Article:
Smartwatches can lead 7 year early diagnosis of Parkinson’s: Study

Smartwatches are not just handy and fancy gadgets, but they may also have particular health benefits, as they can help diagnose Parkinson’s disease up to seven years earlier, according to a study conducted in the United Kingdom.

According to Sky News, researchers from the U.K. Dementia Research Institute at Cardiff University have determined that smartwatches can play an important role in the early diagnosis of Parkinson’s.

The research analyzed data from the biomedical database called “Biobank,” which contains the health data of about half a million people in the U.K., with artificial intelligence.

The study followed the movement speed of 103,712 people who wore smartwatches for a week during the 2013-2016 period.

The data obtained from the smartwatches of the participants diagnosed with Parkinson’s disease in the seven years following the period were compared with those previously diagnosed with the same disease.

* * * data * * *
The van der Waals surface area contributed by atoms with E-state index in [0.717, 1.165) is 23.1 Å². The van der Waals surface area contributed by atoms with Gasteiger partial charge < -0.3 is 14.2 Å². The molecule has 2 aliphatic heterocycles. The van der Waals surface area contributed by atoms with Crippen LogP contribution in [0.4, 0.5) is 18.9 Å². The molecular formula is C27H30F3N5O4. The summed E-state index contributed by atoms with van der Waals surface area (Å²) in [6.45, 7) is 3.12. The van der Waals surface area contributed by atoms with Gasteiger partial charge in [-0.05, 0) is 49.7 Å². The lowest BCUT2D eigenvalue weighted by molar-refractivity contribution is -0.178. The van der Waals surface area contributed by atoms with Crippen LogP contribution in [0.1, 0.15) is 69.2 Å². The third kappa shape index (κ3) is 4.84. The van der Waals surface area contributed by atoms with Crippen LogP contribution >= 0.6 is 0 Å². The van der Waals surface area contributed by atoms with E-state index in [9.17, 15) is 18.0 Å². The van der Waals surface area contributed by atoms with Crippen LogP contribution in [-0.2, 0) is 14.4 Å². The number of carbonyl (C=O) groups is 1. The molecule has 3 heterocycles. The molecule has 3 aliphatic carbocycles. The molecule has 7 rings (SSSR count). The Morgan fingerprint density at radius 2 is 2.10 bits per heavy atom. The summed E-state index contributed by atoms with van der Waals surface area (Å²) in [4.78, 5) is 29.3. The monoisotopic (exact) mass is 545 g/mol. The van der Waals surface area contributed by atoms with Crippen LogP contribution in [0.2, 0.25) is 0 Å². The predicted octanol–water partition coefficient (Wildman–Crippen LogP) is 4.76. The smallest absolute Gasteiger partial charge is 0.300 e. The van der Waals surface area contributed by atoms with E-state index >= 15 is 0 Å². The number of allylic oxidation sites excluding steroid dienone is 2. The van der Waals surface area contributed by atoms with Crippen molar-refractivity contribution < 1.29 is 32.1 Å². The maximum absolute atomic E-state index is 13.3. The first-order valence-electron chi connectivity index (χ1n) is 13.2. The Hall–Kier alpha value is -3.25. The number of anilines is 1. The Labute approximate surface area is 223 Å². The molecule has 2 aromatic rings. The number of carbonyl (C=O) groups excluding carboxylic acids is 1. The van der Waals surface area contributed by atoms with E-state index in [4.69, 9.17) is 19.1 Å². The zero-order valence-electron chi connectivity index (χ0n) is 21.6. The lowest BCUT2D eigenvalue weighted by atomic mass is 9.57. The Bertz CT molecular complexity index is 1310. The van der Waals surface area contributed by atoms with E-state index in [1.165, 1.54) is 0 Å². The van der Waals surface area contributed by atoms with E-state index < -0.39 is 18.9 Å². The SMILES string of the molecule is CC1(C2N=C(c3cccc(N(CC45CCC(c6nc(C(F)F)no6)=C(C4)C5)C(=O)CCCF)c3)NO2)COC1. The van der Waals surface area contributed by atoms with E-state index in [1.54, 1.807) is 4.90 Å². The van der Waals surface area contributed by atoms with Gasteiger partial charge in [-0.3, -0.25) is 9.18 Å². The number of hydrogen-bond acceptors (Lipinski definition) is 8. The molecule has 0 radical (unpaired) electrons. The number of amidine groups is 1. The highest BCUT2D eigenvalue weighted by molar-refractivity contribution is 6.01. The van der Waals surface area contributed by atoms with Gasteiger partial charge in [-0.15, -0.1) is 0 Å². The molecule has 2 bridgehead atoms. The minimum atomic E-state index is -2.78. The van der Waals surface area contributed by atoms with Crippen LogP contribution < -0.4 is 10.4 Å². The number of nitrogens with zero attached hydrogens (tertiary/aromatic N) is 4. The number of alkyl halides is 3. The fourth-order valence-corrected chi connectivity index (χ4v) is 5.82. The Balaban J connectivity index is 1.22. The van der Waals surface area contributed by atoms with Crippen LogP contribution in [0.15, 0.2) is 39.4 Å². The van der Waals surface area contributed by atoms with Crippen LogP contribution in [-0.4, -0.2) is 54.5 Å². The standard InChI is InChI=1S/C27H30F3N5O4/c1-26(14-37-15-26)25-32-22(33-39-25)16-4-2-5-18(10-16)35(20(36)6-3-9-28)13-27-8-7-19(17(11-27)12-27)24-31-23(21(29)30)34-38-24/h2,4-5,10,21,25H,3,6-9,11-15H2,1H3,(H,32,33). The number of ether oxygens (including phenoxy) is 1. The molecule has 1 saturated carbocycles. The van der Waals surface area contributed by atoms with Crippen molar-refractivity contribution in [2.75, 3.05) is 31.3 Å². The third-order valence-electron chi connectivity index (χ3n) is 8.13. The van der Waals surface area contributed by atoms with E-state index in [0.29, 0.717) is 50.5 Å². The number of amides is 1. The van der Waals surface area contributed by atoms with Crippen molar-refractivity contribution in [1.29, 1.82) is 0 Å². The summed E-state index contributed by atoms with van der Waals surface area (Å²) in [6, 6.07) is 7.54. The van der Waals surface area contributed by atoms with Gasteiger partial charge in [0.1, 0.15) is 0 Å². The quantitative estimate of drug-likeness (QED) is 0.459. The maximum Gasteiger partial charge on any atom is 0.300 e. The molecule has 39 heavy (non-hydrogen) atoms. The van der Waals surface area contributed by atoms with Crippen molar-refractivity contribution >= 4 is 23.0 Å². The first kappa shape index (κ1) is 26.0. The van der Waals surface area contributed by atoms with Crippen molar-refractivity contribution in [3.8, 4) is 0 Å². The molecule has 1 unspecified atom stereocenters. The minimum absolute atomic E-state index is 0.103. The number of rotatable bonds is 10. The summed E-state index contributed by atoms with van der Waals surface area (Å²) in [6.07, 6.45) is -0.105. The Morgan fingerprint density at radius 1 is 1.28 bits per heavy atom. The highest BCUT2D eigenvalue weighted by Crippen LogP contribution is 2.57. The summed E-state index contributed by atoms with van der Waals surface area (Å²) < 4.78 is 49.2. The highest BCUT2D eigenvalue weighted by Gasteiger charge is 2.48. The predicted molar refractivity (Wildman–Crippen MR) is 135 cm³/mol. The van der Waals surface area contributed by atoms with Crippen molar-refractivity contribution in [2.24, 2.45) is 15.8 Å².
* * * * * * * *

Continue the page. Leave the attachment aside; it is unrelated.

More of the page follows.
Accordingly, it was determined that the movements of the participants with Parkinson’s disease and those diagnosed with it within seven years were slower than the healthy individuals.

In the following years, the data of those diagnosed with Parkinson’s disease were different from those of healthy people, revealing that the symptoms of the disease could be diagnosed up to seven years earlier.

Lead researcher at Cardiff University, Dr. Cynthia Sandor, noted in her statement that thanks to the one-week data obtained from the participants, long-term predictions can be made about the health status of people.

Stating that they can develop a reliable and affordable method for early diagnosis of Parkinson’s from the findings, Sandor emphasized that motion-tracking devices and smartwatches can be used for medical observation.

One of the researchers, Dr. Kathryn Peall, said that data pointing to Parkinson’s disease could be distinguished from data on factors affecting movement speed, such as other neurodegenerative diseases and advanced age.

Peall underlined that the research gives hope for developing new therapies that will slow the progression of Parkinson’s disease and the use of AI in diagnosis.

Parkinson’s, one of the most common neurodegenerative diseases worldwide after Alzheimer’s, affects the lives of nearly 10 million people.

The research was published in the journal Nature Medicine.

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